Stereo digital source components (CD and SACD players, DACs, music servers, etc.) reviewed on the SoundStage! Network in 2009. All prices are in US dollars unless otherwise noted and are accurate at the time of the review.
The entries are shown alphabetically by company name.
Roger said: After listening to the Arcam FMJ CD37, I can understand why so many audiophiles listen to SACDs. Its performance with these high-resolution recordings was breathtaking.
The gist: Buy it for your SACDs.
Tim said: The performance I heard from the CD5 told me silver discs hold more information than I previously thought -- and Audio Research has figured out how to deliver it at an honest price.
The gist: A sure bet for your last CD player.
Jeff said: It is a beautiful-sounding component that captures the gestalt of finely recorded music. It might not be the absolute champion in terms of high-frequency transparency and upper-treble extension, but I’m not sure how musically relevant those areas are to the majority of music selections recorded at 16-bit/44.1kHz.
The gist: Digital solid-state from a company known for analog tube amps.
Peter said: . . . I’m sure that many thousands of QB-9s will soon be enhancing the lives of many thousands of computer audiophiles.
The gist: Awesome asynchronous audio à la Ayre.
Tim said: But given what I heard, the CD2 on its own will far surpass many other digital components; just make sure it’s in 24-bit/192kHz mode when using its analog outputs.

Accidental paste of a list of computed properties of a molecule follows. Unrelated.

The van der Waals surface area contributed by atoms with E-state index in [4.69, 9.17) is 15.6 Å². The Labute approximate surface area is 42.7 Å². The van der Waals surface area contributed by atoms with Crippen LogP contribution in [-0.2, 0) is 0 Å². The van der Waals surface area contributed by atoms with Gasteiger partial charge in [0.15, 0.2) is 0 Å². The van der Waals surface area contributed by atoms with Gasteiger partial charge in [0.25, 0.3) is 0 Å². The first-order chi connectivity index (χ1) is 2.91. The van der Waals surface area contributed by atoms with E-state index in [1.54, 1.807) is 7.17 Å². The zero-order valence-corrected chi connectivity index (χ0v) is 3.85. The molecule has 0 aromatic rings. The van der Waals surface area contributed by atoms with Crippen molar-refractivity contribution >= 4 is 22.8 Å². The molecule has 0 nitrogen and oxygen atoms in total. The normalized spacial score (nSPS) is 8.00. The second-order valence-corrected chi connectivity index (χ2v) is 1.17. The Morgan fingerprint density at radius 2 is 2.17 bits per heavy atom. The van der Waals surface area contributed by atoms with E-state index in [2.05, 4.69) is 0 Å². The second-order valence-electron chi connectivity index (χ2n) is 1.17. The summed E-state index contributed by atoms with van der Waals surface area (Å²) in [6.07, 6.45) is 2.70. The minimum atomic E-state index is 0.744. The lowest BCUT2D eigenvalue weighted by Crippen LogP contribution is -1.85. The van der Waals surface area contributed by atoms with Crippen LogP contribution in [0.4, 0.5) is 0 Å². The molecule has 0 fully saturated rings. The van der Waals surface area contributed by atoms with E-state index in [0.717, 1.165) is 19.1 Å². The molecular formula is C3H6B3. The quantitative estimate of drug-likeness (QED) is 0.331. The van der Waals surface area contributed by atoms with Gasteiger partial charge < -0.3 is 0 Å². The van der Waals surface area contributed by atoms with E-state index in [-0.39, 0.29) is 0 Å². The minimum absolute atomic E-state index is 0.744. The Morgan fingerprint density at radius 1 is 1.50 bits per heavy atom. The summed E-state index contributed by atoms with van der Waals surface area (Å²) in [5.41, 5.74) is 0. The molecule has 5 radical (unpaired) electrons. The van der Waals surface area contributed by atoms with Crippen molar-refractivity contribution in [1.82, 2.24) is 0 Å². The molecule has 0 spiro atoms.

The gist: Modern sound and chic design at a fairly reasonable price.
Dan said: The Bel Canto e.Ones also made my short list of gear that encourages further listening. The pleasure of my extended listening sessions with them was characterized by a desire to hear “just one more CD,” regardless of the hour. That, to me, distinguishes the best from the rest.
The gist: Good now, and upgradeable in the future: a solid buy.
Doug said: The BC501 is a topnotch performer that bears the hallmarks of the Blue Circle Audio name, and is strongly recommended for those who don’t mind paying a premium for something that looks and sounds distinctive, and comes with the sort of personal touch that’s possible only with handmade manufacturing and customization.
The gist: Gilbert Yeung’s latest digital thinking.
Jeff said: Blue Smoke Entertainment Systems espouses the benefits of listening and technical tests for their products, an approach that has always seemed to me the most balanced and most correct. Both litmus tests are very much parts of TWBAS 2009.
The gist: Now there are high-end audio computers, too.